Through amplification of homolog gene of Su(var)3-9 in silkworm, we found that silkworm has two transcript isoforms. Using RACE technology to obtain the full-length cDNA sequence showed that the situation is different from other species; the two transcript isoforms have a different sequence of 846 bp at the 5′ end which belongs to the 5UTR of the longer spliceosome, and they encode a protein of 317 and 593 amino acids separately. Embryonic expression analysis of different period and different organs of three-day, fifth-instar larvae of silkworm displays that Su(var)3-9 is highly expressed during the 1–9 days of development of embryo, whereas it is relatively low expressed in the larvae organs (Figures 7 and 8).

4. Conclusion

SET-domain superfamily is a group of histone lysine methyltransferases which form different methylation marks (mono-, di-, and trimethylation, also known as me1, me2, and me3) on histone by transferring the methyl from S-adenosyl-L-methionine (AdoMet) to lysine residues of histone proteins, with production of S-adenosyl-L-homocysteine (AdoHcy). The core enzymatic sites of the methyltransferases are located in the SET domain. Since the first SET-domain protein Drosophila DmSu(var)3-9 had been identified at the end of the last century, researchers confirmed the methyltransferase activity of Su(var)3-9 protein in mammals for the first time at the beginning of the 20th century. SET-domain proteins are widely identified from the lower eukaryote yeast to higher human. Human has more than 100 SET-domain-containing proteins. The great SET-domain family is linked to its great function in epigenetic regulation. SET-domain-containing proteins play important roles in the development process of human, Drosophila, and Arabidopsis. There are very few reports on the study of histone methylation in silkworm. Currently, the only one SET-domain protein reported is BmE(z) which is the main member of PcG (Polycomb group genes) proteins. The methylation of H3K27 by BmE(z) has been confirmed in silkworm by knocking down BmE(z) which leads to the reduction of H3K27me3 level [18]. Besides, demethyltransferase has been reported in silkworm, BmLid. The function of demethylating H3K4me2, H3K4me3, H3K9me2, H3K9me3, and H3K27me3 of BmLid has been validated and it is supposed to have wider catalytic substrate than its homolog protein in mammals and Drosophila [19].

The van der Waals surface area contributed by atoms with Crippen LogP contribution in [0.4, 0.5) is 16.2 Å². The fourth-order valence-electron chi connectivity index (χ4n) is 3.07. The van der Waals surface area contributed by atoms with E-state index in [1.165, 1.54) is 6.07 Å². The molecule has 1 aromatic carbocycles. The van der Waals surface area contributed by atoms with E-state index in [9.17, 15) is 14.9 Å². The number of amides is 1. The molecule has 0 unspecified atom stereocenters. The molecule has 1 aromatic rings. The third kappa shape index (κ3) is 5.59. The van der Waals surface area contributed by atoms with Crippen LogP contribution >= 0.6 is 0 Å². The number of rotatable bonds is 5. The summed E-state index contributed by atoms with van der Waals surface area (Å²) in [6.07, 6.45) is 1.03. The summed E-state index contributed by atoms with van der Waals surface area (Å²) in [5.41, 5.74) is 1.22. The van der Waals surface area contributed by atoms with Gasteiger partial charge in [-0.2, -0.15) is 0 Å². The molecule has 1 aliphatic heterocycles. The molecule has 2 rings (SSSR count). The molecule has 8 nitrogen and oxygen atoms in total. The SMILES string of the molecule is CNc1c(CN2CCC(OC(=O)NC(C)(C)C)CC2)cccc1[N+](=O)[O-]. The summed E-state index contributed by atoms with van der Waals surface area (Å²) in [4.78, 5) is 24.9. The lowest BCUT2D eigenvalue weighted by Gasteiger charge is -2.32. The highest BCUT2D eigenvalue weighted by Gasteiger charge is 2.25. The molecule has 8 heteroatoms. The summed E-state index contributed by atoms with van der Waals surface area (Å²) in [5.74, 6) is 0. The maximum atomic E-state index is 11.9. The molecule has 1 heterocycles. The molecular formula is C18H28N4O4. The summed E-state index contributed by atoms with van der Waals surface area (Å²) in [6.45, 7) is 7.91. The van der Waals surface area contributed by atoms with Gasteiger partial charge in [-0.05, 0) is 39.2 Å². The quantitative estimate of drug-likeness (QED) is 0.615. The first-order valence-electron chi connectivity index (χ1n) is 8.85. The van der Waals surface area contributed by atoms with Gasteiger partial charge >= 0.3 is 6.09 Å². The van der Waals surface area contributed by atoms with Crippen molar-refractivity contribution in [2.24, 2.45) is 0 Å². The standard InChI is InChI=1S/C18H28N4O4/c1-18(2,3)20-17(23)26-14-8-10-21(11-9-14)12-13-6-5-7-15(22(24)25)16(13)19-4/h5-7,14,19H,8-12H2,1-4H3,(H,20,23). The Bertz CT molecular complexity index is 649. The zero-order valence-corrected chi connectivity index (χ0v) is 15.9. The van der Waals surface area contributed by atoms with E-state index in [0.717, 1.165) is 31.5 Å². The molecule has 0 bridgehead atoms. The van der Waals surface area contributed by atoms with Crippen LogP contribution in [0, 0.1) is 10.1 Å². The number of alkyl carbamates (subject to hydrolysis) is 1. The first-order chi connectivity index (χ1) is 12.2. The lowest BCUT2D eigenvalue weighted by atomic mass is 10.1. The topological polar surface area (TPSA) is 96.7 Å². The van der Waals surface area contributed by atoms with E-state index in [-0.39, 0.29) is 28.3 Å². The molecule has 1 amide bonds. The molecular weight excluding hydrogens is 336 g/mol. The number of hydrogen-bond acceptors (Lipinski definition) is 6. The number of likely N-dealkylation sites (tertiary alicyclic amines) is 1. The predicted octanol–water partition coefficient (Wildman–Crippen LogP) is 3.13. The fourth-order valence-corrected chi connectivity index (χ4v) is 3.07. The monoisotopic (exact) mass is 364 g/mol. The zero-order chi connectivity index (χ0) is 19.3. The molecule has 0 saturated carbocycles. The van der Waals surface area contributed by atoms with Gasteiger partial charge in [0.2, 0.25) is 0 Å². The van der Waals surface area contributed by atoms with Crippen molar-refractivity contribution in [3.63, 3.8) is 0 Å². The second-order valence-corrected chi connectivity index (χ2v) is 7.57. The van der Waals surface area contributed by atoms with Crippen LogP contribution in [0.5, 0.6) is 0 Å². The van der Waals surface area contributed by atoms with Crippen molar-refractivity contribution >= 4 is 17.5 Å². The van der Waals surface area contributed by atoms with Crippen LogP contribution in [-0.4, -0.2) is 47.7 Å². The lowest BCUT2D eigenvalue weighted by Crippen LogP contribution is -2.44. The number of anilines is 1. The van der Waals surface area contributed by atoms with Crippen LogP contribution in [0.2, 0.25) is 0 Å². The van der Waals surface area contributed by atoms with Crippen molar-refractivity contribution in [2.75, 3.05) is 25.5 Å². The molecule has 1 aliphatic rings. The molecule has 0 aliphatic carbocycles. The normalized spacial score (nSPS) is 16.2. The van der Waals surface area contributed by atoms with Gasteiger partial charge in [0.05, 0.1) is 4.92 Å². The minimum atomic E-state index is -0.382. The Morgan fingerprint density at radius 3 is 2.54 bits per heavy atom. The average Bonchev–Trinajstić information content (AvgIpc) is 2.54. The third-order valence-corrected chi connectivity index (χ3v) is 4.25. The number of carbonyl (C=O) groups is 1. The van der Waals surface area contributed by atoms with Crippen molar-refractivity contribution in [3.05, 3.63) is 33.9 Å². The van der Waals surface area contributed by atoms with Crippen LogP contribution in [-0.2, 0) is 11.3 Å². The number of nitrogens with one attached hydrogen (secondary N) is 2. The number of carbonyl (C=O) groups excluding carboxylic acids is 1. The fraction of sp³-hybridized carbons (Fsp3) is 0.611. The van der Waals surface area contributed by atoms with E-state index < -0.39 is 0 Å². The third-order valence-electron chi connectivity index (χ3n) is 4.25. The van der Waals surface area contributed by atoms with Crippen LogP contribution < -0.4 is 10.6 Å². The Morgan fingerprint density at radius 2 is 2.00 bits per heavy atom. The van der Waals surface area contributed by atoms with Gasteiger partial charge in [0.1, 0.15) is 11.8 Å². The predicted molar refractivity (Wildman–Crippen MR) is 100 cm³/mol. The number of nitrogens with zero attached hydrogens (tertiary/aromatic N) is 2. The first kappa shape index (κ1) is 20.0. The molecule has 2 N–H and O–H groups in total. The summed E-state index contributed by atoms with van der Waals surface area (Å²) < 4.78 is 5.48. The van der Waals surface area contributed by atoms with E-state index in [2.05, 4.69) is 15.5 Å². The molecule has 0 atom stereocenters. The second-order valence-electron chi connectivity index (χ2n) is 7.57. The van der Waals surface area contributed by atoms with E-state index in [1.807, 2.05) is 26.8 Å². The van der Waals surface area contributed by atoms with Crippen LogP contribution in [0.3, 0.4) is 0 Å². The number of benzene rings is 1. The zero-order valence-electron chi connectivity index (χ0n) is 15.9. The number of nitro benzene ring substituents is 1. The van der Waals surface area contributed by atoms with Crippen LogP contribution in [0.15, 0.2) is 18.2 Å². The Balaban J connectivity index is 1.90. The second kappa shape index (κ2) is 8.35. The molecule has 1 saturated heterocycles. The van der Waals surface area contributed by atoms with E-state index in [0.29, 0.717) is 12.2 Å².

In our study, from the silkworm database, 24 genes of SET-domain family were identified and 17 out of them were included in SET1, SET2, SUV39, SUV4-20, EZ, and SMYD and six subfamilies. Except for three from SUV39 subfamily members, four from SET1 subfamily members, three from SET2 subfamily members, one from SUV4-20 subfamily members, one from EZ subfamily members, and five from SMYD subfamily members, the remaining five were independent members and two out of them were the homologous genes. Although the RIZ subfamily had not been identified in the silkworm, the certain members had already covered the common members of other species. Comparative analysis for identifying the SET-domain family members showed that they were highly conserved in each species, including the substrate binding site and catalytic site. Evolutionary analysis of the representative subfamily showed that the structure of the SUV4-20 family was highly consistent in the large number of species including the silkworm. Identified in the silkworm, Bombyx mori SUV39 subfamily members SETDB1 and su(VaR)3-9 domain composition are highly conserved among various species, especially SETDB1 unique for sequence insertion and splitting the set domain in the silkworm, Bombyx mori and other species are extremely conservative. In addition, G9a-like gene BGIBMGA007949 in the silkworm possessed the conservative composition and structure of G9a and group specificity. BGIBMGA001497, BGIBMGA003106, and BGIBMGA002246 in the silkworm were three respective homologous genes of SET2 subfamily. Interestingly, Su(VaR)3-9 in embryos from day 1 to day 9 and third day of the fifth larval stage were highly expressed, suggesting an important role possibly in the embryonic differentiation process.

In summary, based on the silkworm genome database, we identified, cloned, and analyzed the SET-domains proteins in silkworm, Bombyx mori. We intend to study the common and unique features of silkworm SET-domain family members, which will provide more information and important reference to the whole SET-domain proteins.

Conflict of Interests

The authors declare that there is no conflict of interests regarding the publication of this paper.

Authors’ Contribution

Chunqin Zheng and Hongjuan Cui contributed to the study design. Chunqin Zheng and Hailong Zhao performed the research and conducted the data analysis. Chunqin Zheng and Hailong Zhao wrote the paper. Hailong Zhao and Chunqin Zheng contributed equally to this work.

Acknowledgments

This work was supported by the National Basic Research Program of China (no. 2012cb114603), the Research Fund for the Doctoral Program of Higher Education of China (20130182110003), the Natural Science Foundation of Chongqing (cstc2013jcyjys0007), and the National Natural Science Foundation of China (no. 31172268).

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Copyright © 2015 Hailong Zhao et al. This is an open access article distributed under the Creative Commons Attribution License, which permits unrestricted use, distribution, and reproduction in any medium, provided the original work is properly cited.